And thus the argument dissolves into soggy metaphor. Reason number six has two big problems. First it's theoretically wrong. Just look at Massachusetts, where they're eating plenty of spinach (that means debating health care costs!) years before they scarfed down their dessert (metaphor for passing universal health care!). Second it's substantively wrong. There are actually quite a few cost-controlling "vegetables" in this health care jambalaya. As Brooks himself writes earlier in the piece:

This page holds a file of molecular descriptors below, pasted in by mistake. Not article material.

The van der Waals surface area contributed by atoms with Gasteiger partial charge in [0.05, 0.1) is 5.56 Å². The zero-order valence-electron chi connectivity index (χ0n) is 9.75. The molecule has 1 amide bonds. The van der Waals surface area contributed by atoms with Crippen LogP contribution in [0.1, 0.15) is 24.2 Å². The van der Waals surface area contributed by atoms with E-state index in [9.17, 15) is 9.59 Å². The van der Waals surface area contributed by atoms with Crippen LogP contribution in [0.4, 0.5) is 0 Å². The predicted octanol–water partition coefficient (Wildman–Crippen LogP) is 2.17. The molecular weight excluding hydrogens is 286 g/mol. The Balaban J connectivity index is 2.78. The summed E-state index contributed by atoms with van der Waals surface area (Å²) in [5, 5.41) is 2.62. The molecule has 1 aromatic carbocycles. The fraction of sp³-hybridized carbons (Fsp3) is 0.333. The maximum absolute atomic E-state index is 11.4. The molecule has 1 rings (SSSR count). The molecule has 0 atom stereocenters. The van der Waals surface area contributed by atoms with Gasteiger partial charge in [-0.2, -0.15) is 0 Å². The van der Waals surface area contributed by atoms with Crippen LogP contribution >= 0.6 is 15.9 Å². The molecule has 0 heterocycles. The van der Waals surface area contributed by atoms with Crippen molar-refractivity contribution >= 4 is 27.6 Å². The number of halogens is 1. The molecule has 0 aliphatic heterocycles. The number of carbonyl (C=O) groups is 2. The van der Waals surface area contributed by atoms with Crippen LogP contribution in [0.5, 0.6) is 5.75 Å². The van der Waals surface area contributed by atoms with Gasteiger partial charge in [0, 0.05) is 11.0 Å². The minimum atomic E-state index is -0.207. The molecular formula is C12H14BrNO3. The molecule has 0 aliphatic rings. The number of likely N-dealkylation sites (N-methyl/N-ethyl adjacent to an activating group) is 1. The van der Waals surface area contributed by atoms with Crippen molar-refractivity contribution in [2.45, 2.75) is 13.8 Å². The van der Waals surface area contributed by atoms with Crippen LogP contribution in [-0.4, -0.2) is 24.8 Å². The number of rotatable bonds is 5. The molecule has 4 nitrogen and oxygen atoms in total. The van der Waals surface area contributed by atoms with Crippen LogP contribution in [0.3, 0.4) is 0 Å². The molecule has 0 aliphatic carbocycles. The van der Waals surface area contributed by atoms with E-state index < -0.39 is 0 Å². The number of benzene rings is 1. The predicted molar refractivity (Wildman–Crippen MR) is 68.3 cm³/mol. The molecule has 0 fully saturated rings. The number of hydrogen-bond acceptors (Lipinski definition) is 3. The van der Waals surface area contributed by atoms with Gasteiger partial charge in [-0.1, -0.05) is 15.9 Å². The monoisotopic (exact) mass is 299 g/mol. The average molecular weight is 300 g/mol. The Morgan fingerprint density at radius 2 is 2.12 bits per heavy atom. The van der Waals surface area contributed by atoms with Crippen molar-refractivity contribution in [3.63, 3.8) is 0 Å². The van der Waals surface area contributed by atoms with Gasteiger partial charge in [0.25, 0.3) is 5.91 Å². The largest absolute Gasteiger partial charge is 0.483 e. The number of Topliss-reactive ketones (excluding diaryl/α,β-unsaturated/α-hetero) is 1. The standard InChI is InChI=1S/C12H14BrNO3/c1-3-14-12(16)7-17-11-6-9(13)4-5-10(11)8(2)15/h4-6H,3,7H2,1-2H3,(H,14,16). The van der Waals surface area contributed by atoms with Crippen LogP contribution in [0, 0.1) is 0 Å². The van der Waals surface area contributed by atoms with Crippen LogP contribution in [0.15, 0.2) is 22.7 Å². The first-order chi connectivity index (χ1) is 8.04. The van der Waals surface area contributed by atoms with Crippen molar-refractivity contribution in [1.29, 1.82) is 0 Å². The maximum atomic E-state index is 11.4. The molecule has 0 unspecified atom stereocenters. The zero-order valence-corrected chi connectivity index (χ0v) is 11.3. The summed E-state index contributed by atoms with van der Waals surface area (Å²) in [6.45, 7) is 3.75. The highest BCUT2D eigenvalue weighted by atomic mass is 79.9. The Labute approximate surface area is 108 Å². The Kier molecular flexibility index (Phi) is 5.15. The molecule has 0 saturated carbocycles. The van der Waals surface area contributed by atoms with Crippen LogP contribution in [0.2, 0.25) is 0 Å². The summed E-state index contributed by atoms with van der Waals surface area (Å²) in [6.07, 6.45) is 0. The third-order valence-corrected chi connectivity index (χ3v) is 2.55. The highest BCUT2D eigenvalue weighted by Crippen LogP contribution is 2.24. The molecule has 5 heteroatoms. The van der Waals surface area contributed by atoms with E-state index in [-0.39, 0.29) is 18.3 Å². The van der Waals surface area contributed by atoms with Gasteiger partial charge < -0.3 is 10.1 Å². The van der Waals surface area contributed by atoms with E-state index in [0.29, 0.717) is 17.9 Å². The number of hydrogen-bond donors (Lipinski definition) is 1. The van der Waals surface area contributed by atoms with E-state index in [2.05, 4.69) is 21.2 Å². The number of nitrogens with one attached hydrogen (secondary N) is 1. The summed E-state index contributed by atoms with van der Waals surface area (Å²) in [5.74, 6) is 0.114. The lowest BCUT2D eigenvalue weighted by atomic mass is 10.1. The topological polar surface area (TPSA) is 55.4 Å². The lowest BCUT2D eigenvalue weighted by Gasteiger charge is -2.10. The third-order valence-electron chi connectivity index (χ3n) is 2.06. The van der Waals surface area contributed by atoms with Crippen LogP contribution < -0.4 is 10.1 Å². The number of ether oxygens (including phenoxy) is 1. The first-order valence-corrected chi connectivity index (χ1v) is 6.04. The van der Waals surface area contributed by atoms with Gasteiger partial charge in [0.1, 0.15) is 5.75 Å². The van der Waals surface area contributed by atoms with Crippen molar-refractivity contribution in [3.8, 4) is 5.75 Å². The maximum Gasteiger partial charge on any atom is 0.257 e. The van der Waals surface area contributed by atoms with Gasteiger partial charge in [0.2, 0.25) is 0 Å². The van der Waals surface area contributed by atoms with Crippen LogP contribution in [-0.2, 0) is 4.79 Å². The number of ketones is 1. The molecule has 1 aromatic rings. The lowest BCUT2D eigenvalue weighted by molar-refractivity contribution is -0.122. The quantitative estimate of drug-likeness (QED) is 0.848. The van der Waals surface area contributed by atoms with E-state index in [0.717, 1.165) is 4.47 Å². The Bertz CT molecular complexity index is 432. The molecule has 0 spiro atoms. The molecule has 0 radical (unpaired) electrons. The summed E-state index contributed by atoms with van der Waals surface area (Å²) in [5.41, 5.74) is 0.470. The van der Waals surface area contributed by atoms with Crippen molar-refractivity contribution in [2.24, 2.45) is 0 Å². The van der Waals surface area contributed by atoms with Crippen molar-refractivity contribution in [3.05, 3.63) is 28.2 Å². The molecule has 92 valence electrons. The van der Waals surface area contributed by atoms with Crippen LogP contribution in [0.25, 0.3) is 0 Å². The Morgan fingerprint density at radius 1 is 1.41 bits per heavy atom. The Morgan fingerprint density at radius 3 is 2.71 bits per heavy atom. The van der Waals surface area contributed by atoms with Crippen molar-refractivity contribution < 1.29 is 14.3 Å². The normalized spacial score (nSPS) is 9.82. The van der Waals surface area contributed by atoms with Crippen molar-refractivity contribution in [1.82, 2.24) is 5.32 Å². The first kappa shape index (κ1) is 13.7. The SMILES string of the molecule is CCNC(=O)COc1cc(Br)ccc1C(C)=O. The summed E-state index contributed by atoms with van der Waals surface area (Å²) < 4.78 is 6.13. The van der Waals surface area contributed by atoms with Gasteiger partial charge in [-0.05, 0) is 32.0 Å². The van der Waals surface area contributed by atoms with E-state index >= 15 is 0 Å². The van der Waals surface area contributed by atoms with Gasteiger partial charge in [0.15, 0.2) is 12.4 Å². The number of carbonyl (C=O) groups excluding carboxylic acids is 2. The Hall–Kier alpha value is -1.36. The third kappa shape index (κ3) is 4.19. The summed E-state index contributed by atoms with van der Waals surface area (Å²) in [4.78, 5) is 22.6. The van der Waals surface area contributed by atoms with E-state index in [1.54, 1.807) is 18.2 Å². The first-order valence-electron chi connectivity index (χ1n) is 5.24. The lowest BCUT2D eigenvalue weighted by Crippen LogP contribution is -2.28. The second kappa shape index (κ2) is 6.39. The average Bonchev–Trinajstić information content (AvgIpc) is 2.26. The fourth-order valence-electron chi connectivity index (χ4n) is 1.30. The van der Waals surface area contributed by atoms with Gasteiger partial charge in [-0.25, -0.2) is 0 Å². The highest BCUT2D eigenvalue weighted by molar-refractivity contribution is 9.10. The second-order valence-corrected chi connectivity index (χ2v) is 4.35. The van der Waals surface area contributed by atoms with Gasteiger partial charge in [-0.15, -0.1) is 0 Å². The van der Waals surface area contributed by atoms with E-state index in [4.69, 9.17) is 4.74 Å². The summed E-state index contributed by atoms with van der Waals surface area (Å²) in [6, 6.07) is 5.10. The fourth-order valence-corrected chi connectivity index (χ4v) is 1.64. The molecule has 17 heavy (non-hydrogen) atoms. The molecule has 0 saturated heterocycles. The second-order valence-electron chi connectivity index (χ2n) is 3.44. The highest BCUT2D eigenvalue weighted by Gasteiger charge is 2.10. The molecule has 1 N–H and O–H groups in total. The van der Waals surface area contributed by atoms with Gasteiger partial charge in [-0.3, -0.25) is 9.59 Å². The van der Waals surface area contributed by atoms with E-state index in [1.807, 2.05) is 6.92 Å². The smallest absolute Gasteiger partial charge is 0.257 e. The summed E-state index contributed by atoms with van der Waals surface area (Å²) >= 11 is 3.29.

The authors have thrown in a million little ideas in an effort to reduce health care inflation -- improved insurance exchanges, payment innovations, an independent commission to cap Medicare payment rates, an innovation center, comparative effectiveness research...They are not fundamentally disrupting the status quo, but they are experimenting with dozens of gradual programs that might bend the cost curve.

David Brooks is having his spinach and eating it, too. Or something. Verdict: Thumbs down.

So this piece just doesn't fly for me. That's two thumbs sideways and four down. For a weighty conservative critique of health care, go read Reihan Salam.

Presented by

Derek Thompson is a senior editor at The Atlantic, where he writes about economics, labor markets, and the entertainment business.